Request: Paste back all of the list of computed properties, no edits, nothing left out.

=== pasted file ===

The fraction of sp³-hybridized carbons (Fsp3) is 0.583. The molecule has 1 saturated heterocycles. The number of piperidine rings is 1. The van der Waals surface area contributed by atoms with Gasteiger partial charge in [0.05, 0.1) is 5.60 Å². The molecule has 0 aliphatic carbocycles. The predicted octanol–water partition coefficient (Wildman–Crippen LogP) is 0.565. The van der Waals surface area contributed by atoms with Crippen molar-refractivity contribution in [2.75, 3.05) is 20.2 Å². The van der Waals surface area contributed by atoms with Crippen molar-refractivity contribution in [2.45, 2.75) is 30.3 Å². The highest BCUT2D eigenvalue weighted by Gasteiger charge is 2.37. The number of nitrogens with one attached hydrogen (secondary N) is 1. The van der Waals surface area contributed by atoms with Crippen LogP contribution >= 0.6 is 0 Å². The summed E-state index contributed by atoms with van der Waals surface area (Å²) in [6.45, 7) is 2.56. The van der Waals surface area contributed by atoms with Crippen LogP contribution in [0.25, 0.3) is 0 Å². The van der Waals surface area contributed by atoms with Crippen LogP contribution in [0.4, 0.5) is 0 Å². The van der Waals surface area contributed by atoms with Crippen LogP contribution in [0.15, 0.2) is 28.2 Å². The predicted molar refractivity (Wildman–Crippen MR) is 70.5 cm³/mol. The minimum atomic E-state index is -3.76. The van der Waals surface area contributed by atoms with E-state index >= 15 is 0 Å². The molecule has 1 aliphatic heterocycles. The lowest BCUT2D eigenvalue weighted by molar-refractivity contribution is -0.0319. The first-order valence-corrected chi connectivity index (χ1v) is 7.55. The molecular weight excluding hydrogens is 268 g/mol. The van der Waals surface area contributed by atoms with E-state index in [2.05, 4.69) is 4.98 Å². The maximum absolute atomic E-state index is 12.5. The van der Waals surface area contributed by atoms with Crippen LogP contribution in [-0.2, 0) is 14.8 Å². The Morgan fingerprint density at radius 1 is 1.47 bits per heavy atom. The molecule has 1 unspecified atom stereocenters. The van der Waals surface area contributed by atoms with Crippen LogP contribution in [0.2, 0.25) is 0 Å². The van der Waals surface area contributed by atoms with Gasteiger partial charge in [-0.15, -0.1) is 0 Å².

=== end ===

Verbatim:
The fraction of sp³-hybridized carbons (Fsp3) is 0.583. The molecule has 1 saturated heterocycles. The number of piperidine rings is 1. The van der Waals surface area contributed by atoms with Gasteiger partial charge in [0.05, 0.1) is 5.60 Å². The molecule has 0 aliphatic carbocycles. The predicted octanol–water partition coefficient (Wildman–Crippen LogP) is 0.565. The van der Waals surface area contributed by atoms with Crippen molar-refractivity contribution in [2.75, 3.05) is 20.2 Å². The van der Waals surface area contributed by atoms with Crippen molar-refractivity contribution in [2.45, 2.75) is 30.3 Å². The highest BCUT2D eigenvalue weighted by Gasteiger charge is 2.37. The number of nitrogens with one attached hydrogen (secondary N) is 1. The van der Waals surface area contributed by atoms with Crippen LogP contribution >= 0.6 is 0 Å². The summed E-state index contributed by atoms with van der Waals surface area (Å²) in [6.45, 7) is 2.56. The van der Waals surface area contributed by atoms with Crippen LogP contribution in [0.25, 0.3) is 0 Å². The van der Waals surface area contributed by atoms with Crippen LogP contribution in [0.4, 0.5) is 0 Å². The van der Waals surface area contributed by atoms with Crippen LogP contribution in [0.15, 0.2) is 28.2 Å². The predicted molar refractivity (Wildman–Crippen MR) is 70.5 cm³/mol. The minimum atomic E-state index is -3.76. The van der Waals surface area contributed by atoms with E-state index >= 15 is 0 Å². The molecule has 1 aliphatic heterocycles. The lowest BCUT2D eigenvalue weighted by molar-refractivity contribution is -0.0319. The first-order valence-corrected chi connectivity index (χ1v) is 7.55. The molecular weight excluding hydrogens is 268 g/mol. The van der Waals surface area contributed by atoms with E-state index in [2.05, 4.69) is 4.98 Å². The maximum absolute atomic E-state index is 12.5. The van der Waals surface area contributed by atoms with Crippen LogP contribution in [-0.2, 0) is 14.8 Å². The Morgan fingerprint density at radius 1 is 1.47 bits per heavy atom. The molecule has 1 unspecified atom stereocenters. The van der Waals surface area contributed by atoms with Crippen LogP contribution in [0.2, 0.25) is 0 Å². The van der Waals surface area contributed by atoms with Gasteiger partial charge in [-0.15, -0.1) is 0 Å².